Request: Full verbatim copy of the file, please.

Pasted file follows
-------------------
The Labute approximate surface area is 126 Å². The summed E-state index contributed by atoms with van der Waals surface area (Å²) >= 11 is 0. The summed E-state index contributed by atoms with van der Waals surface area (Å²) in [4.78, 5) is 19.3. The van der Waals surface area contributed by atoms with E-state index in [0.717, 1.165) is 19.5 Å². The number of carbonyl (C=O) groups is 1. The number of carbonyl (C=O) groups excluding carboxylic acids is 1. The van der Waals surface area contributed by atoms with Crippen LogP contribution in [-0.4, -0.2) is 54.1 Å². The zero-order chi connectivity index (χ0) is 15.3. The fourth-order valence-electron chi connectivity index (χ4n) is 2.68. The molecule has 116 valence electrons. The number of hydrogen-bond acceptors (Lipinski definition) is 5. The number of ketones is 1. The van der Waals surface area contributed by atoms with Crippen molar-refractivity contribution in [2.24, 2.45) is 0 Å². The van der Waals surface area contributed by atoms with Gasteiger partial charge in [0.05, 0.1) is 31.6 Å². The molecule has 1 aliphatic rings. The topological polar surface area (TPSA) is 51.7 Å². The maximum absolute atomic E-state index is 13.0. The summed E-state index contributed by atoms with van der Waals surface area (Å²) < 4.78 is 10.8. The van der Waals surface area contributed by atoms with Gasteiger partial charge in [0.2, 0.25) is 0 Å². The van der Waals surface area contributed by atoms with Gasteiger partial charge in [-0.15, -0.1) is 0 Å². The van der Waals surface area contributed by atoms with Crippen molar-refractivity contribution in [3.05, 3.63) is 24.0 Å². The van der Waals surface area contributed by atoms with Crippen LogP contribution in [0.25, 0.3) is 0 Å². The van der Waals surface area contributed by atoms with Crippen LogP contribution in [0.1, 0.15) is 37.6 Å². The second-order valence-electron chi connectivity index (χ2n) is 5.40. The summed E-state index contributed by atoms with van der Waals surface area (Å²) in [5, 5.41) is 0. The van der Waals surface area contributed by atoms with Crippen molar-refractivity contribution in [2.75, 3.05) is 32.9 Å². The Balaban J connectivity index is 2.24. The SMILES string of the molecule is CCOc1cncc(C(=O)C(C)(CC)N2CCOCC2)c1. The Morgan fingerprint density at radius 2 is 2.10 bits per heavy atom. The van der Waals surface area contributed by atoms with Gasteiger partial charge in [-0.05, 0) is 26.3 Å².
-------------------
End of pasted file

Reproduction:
The Labute approximate surface area is 126 Å². The summed E-state index contributed by atoms with van der Waals surface area (Å²) >= 11 is 0. The summed E-state index contributed by atoms with van der Waals surface area (Å²) in [4.78, 5) is 19.3. The van der Waals surface area contributed by atoms with E-state index in [0.717, 1.165) is 19.5 Å². The number of carbonyl (C=O) groups is 1. The number of carbonyl (C=O) groups excluding carboxylic acids is 1. The van der Waals surface area contributed by atoms with Crippen LogP contribution in [-0.4, -0.2) is 54.1 Å². The zero-order chi connectivity index (χ0) is 15.3. The fourth-order valence-electron chi connectivity index (χ4n) is 2.68. The molecule has 116 valence electrons. The number of hydrogen-bond acceptors (Lipinski definition) is 5. The number of ketones is 1. The van der Waals surface area contributed by atoms with Crippen molar-refractivity contribution in [2.24, 2.45) is 0 Å². The van der Waals surface area contributed by atoms with Gasteiger partial charge in [0.05, 0.1) is 31.6 Å². The molecule has 1 aliphatic rings. The topological polar surface area (TPSA) is 51.7 Å². The maximum absolute atomic E-state index is 13.0. The summed E-state index contributed by atoms with van der Waals surface area (Å²) < 4.78 is 10.8. The van der Waals surface area contributed by atoms with Gasteiger partial charge in [0.2, 0.25) is 0 Å². The van der Waals surface area contributed by atoms with Gasteiger partial charge in [-0.15, -0.1) is 0 Å². The van der Waals surface area contributed by atoms with Crippen molar-refractivity contribution in [3.05, 3.63) is 24.0 Å². The van der Waals surface area contributed by atoms with Crippen LogP contribution in [0.25, 0.3) is 0 Å². The van der Waals surface area contributed by atoms with Crippen LogP contribution in [0.1, 0.15) is 37.6 Å². The second-order valence-electron chi connectivity index (χ2n) is 5.40. The summed E-state index contributed by atoms with van der Waals surface area (Å²) in [5, 5.41) is 0. The van der Waals surface area contributed by atoms with Crippen molar-refractivity contribution in [2.75, 3.05) is 32.9 Å². The Balaban J connectivity index is 2.24. The SMILES string of the molecule is CCOc1cncc(C(=O)C(C)(CC)N2CCOCC2)c1. The Morgan fingerprint density at radius 2 is 2.10 bits per heavy atom. The van der Waals surface area contributed by atoms with Gasteiger partial charge in [-0.05, 0) is 26.3 Å².